NDSU Extension - Mercer County


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N. D. Farmers and Ranchers Should Apply for CFAP Support

CFAP program, Coronavirus Food Assistance Program (CFAP)

Submitted by Craig Askim, Extension Agent/Agriculture and Natural Resources

Livestock and crop producers across North Dakota are encouraged to explore their options for possible payments through the CFAP program. The program offers financial payments to any producer affected by the COVID-19 coronavirus. Please stop in or call your local county Farm Service Agency office. Applications can be found online at the website listed below.

Only 63% of North Dakota farmers and ranchers have taken advantage of the Coronavirus Food Assistance Program (CFAP) so far, and a North Dakota State University Extension agricultural economist encourages more to apply.

"This U.S. Department of Agriculture program supports any farmer or rancher whose operation has been impacted by the coronavirus pandemic," says Ron Haugen, NDSU Extension farm management specialist. "The CFAP provides direct relief to producers who faced price declines and additional marketing costs due to COVID-19 -- and that's nearly all North Dakota producers."

Recently, the application deadline was extended to Sept. 11, and the commodities included was expanded.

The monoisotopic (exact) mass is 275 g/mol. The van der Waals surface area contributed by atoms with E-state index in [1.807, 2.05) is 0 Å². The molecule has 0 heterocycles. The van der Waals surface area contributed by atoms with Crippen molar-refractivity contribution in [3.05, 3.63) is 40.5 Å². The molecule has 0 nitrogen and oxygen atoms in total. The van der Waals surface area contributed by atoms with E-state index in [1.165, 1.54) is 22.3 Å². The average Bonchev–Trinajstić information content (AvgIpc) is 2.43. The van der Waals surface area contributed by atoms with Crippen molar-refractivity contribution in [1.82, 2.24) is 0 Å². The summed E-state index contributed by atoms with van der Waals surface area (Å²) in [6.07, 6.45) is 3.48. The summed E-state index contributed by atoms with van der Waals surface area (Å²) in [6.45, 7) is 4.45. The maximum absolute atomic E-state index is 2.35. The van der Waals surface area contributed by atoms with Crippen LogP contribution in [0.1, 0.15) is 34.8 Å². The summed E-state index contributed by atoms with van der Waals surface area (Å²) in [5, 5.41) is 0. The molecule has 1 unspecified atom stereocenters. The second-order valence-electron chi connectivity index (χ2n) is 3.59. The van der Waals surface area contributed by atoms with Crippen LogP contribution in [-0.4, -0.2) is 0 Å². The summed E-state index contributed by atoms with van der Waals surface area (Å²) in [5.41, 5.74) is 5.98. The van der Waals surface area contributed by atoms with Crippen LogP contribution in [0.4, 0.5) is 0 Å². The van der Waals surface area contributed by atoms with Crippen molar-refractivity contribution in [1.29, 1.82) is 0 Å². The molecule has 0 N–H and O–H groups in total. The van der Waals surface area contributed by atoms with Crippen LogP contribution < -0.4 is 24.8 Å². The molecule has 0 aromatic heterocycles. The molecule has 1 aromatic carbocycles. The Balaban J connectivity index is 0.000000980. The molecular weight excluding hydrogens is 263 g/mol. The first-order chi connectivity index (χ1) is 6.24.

Contact your local Farm Service Agency (FSA) office to apply or apply online.

"It is very easy to apply online," Haugen says. "A calculator (an Excel spreadsheet) is provided at https://www.farmers.gov/cfap to enter your numbers. The information you need is your commodity sales quantities, sales dates and inventory. The calculator will do the rest. It automatically puts the information into the proper FSA form, which can be printed or scanned and sent to your local FSA office. Payment is usually received within two weeks."

Haugen says this program offers payments to crop and livestock producers. Most of North Dakota's livestock producers have faced additional costs in marketing their inventories due to unexpected surplus and disrupted markets. However, some livestock producers may not have as much experience dealing with FSA as crop producers. He encourages them to apply because it is a simple process for the inexperienced producer.

In addition to livestock, traditional (non-specialty) and specialty crops, wool, dairy, nursery crops, aquaculture and eggs are included in the program. For a full list of eligible commodities and program guidelines, visit https://www.farmers.gov/cfap.

"These payments are a good addition to your cash flow in these tight economic times," Haugen says.

Source: Ron Haugen, 701.231.8103, ronald.haugen@ndsu.edu

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